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Old 16-05-2018, 11:54   #1
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Ratlines and mast steps

Hi, friendly neighbourhood goat here with a couple of questions.

I'm pulling my mast soon and would like an easier method of climbing. My original plan was ratlines from deck to spreaders then steps to the top.

I'll be changing my standing rigging at the same time and will most likely go with one of the heat stretched dyneemas out there. Due to the slippery nature of the line I'm a little leery of the ratlines. Has anyone had experience with ratlines on synthetic rigging? Would I be better off with steps all the way up? It would make inspecting and replacing single shrouds easier down the road.

Thoughts?

Thanks in advance.

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Old 16-05-2018, 13:54   #2
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Re: Ratlines and mast steps

Im not sure how your boat is rigged but if you were planning to put ratlines on the lowers, I would be concerned about how narrow your ratlines will be near the top. You wouldnt have much support and it may be tricky transitioning to the mast steps. Id just go maststeps for ease. On my boat, the steps begin above the winches and I just use those for the first couple steps. I have no idea about the synthetic shrouds but it seems like a bit of a heresy to put ratlines on them lol! They go better with galvanized imo. Best of luck with it!
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Old 16-05-2018, 14:31   #3
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Re: Ratlines and mast steps

You might send Seaworthy Lass, estarzinger, or thinwater a PM; they are all very familiar with synthetic rigging.

Ann
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Old 17-05-2018, 08:05   #4
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Re: Ratlines and mast steps

Thanks Ann and Shoal. I've decided to go all the way with the steps. I'll leave the shrouds alone to just hold up the mast.

I assume I'll mostly be using the steps to unhook halyards that get caught on the steps. ;^)

Thanks again.

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Old 17-05-2018, 08:33   #5
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Re: Ratlines and mast steps

Run heavy fishing leader down the outside of the steps and you will have much less snagging of halyards. My first cruising boat had aluminum mast steps and I sheered one of them off hoisting a jib at night. An old timer told me about the line whipped to the outside of the steps and I never had a problem again. I found the steps so useful that I added them on my next 2 cruising boats. _____Grant.
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Old 17-05-2018, 08:35   #6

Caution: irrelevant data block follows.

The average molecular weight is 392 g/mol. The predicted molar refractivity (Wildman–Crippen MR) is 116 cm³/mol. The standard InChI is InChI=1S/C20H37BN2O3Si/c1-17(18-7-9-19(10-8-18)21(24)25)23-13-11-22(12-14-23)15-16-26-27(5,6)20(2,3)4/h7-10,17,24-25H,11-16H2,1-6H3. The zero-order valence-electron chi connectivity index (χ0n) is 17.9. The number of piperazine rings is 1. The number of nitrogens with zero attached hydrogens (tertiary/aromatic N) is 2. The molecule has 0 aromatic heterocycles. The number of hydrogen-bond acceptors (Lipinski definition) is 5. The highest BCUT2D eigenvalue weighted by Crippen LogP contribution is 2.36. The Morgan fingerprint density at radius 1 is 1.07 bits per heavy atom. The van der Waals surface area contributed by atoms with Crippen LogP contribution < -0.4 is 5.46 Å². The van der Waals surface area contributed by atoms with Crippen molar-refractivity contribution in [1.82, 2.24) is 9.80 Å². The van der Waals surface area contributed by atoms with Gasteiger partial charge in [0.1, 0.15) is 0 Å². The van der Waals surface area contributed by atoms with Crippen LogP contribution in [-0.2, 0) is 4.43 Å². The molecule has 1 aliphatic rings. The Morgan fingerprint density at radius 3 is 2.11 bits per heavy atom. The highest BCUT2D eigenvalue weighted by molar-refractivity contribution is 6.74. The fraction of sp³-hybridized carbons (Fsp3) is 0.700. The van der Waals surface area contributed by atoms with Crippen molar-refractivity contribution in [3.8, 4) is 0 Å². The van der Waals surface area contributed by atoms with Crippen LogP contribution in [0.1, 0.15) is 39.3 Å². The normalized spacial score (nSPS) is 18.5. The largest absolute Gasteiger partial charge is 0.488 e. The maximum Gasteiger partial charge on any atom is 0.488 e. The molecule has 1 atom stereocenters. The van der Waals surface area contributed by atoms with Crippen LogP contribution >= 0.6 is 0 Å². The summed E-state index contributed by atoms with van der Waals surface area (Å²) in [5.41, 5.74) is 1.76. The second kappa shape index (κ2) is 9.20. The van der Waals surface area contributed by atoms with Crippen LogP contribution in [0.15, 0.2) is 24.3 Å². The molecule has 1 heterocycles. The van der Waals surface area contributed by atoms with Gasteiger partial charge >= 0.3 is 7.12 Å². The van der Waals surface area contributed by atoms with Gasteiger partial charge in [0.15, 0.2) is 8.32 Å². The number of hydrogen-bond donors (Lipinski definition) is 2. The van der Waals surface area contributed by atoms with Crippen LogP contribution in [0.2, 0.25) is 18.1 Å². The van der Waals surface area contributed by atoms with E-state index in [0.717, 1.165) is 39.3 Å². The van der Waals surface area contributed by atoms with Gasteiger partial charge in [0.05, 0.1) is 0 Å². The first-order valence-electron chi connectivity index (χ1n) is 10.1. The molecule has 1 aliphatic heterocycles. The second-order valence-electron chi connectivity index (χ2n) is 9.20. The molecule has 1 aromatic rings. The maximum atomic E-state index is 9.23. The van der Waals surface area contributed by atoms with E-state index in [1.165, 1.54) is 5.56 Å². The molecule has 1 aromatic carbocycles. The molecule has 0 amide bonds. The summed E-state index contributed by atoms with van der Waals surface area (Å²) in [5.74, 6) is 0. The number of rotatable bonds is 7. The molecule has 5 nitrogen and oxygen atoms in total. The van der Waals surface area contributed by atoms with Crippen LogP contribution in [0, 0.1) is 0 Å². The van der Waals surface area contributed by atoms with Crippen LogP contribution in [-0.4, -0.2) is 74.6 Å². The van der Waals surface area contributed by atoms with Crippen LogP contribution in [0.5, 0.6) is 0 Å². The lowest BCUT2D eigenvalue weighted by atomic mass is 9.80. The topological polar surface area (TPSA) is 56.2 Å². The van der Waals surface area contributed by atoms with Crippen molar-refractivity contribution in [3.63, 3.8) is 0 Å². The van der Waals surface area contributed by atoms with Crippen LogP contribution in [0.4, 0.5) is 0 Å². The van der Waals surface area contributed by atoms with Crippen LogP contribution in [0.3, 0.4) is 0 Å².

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Re: Ratlines and mast steps

We have all synthetic shrouds from Colligo. I see you're not doing the ratlines, which I think is wiser and easier. You could do the rat lines but you would have to parcel and serve the areas where a board would be which is time intensive. This would prevent chafe for a wire. I'll be doing steps soon from deck to first spreader then a few at the top of the mast.
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Old 17-05-2018, 08:50   #7
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pirate Re: Ratlines and mast steps

Quote:
Originally Posted by goat View Post
Thanks Ann and Shoal. I've decided to go all the way with the steps. I'll leave the shrouds alone to just hold up the mast.

I assume I'll mostly be using the steps to unhook halyards that get caught on the steps. ;^)

Thanks again.

goat
I dont know.. climb up there with a remote for your AP and suddenly corals a problem no more..
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Old 17-05-2018, 09:25   #8
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Re: Ratlines and mast steps

Quote:
Originally Posted by goat View Post
Thanks Ann and Shoal. I've decided to go all the way with the steps. I'll leave the shrouds alone to just hold up the mast.

I assume I'll mostly be using the steps to unhook halyards that get caught on the steps. ;^)

Thanks again.

goat
I have a different take on this. Mast steps all the way up present significant windage, fouling opportunites and even weight aloft. The folding ones are nice, but are super-expensive in my view. Not to mention the labour involved in drilling and tapping maybe a hundred holes, because I would prefer SS threaded (short) bolts for this compared to pop rivets. Which also mean lots of Duralac/Tef-gel or some other dissimilar metal coating.